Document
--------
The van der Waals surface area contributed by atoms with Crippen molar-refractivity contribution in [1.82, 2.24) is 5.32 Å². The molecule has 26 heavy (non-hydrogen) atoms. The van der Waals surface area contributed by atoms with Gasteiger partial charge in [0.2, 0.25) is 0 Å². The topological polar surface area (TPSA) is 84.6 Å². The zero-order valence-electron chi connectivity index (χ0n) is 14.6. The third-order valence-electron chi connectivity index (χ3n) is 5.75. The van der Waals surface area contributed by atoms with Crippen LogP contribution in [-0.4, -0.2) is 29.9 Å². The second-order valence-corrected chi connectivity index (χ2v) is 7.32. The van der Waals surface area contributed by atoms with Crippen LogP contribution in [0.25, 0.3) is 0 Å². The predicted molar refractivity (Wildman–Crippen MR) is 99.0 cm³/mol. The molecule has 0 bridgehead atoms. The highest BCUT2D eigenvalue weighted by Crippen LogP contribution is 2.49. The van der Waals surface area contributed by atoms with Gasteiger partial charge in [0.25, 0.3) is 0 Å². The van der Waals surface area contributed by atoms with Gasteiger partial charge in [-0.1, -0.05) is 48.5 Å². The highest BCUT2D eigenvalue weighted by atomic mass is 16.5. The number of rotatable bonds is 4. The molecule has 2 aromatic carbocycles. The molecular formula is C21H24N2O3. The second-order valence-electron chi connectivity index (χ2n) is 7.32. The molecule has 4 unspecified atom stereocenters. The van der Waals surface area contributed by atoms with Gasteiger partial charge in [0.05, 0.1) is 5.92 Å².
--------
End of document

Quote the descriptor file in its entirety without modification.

The van der Waals surface area contributed by atoms with Crippen molar-refractivity contribution in [1.82, 2.24) is 5.32 Å². The molecule has 26 heavy (non-hydrogen) atoms. The van der Waals surface area contributed by atoms with Gasteiger partial charge in [0.2, 0.25) is 0 Å². The topological polar surface area (TPSA) is 84.6 Å². The zero-order valence-electron chi connectivity index (χ0n) is 14.6. The third-order valence-electron chi connectivity index (χ3n) is 5.75. The van der Waals surface area contributed by atoms with Crippen LogP contribution in [-0.4, -0.2) is 29.9 Å². The second-order valence-corrected chi connectivity index (χ2v) is 7.32. The van der Waals surface area contributed by atoms with Crippen LogP contribution in [0.25, 0.3) is 0 Å². The predicted molar refractivity (Wildman–Crippen MR) is 99.0 cm³/mol. The molecule has 0 bridgehead atoms. The highest BCUT2D eigenvalue weighted by Crippen LogP contribution is 2.49. The van der Waals surface area contributed by atoms with Gasteiger partial charge in [0.25, 0.3) is 0 Å². The van der Waals surface area contributed by atoms with Gasteiger partial charge in [-0.1, -0.05) is 48.5 Å². The highest BCUT2D eigenvalue weighted by atomic mass is 16.5. The number of rotatable bonds is 4. The molecule has 2 aromatic carbocycles. The molecular formula is C21H24N2O3. The second-order valence-electron chi connectivity index (χ2n) is 7.32. The molecule has 4 unspecified atom stereocenters. The van der Waals surface area contributed by atoms with Gasteiger partial charge in [0.05, 0.1) is 5.92 Å².